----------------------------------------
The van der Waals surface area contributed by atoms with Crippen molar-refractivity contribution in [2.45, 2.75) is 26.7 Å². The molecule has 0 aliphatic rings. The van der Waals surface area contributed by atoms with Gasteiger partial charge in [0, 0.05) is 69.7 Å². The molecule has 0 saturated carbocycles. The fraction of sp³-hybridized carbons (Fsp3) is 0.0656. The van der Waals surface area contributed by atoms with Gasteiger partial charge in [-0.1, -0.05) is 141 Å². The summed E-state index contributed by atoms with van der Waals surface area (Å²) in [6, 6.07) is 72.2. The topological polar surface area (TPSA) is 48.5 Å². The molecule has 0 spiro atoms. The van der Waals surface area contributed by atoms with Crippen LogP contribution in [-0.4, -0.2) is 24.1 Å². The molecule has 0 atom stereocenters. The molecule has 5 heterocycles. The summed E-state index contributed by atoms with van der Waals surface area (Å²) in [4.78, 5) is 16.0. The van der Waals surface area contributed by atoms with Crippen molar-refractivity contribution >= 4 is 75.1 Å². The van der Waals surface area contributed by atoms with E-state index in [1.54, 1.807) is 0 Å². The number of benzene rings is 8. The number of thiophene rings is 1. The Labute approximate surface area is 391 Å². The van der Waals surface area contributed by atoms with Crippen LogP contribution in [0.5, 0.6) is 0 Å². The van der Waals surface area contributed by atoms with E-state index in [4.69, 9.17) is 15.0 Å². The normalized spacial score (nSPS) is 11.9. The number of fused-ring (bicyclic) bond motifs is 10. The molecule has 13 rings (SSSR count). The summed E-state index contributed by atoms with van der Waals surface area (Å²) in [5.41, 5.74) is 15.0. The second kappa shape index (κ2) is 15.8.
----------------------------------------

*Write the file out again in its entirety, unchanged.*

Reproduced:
The van der Waals surface area contributed by atoms with Crippen molar-refractivity contribution in [2.45, 2.75) is 26.7 Å². The molecule has 0 aliphatic rings. The van der Waals surface area contributed by atoms with Gasteiger partial charge in [0, 0.05) is 69.7 Å². The molecule has 0 saturated carbocycles. The fraction of sp³-hybridized carbons (Fsp3) is 0.0656. The van der Waals surface area contributed by atoms with Gasteiger partial charge in [-0.1, -0.05) is 141 Å². The summed E-state index contributed by atoms with van der Waals surface area (Å²) in [6, 6.07) is 72.2. The topological polar surface area (TPSA) is 48.5 Å². The molecule has 0 spiro atoms. The van der Waals surface area contributed by atoms with Crippen LogP contribution in [-0.4, -0.2) is 24.1 Å². The molecule has 0 atom stereocenters. The molecule has 5 heterocycles. The summed E-state index contributed by atoms with van der Waals surface area (Å²) in [4.78, 5) is 16.0. The van der Waals surface area contributed by atoms with Crippen molar-refractivity contribution >= 4 is 75.1 Å². The van der Waals surface area contributed by atoms with E-state index in [1.54, 1.807) is 0 Å². The number of benzene rings is 8. The number of thiophene rings is 1. The Labute approximate surface area is 391 Å². The van der Waals surface area contributed by atoms with Crippen LogP contribution in [0.5, 0.6) is 0 Å². The van der Waals surface area contributed by atoms with E-state index in [4.69, 9.17) is 15.0 Å². The normalized spacial score (nSPS) is 11.9. The number of fused-ring (bicyclic) bond motifs is 10. The molecule has 13 rings (SSSR count). The summed E-state index contributed by atoms with van der Waals surface area (Å²) in [5.41, 5.74) is 15.0. The second kappa shape index (κ2) is 15.8.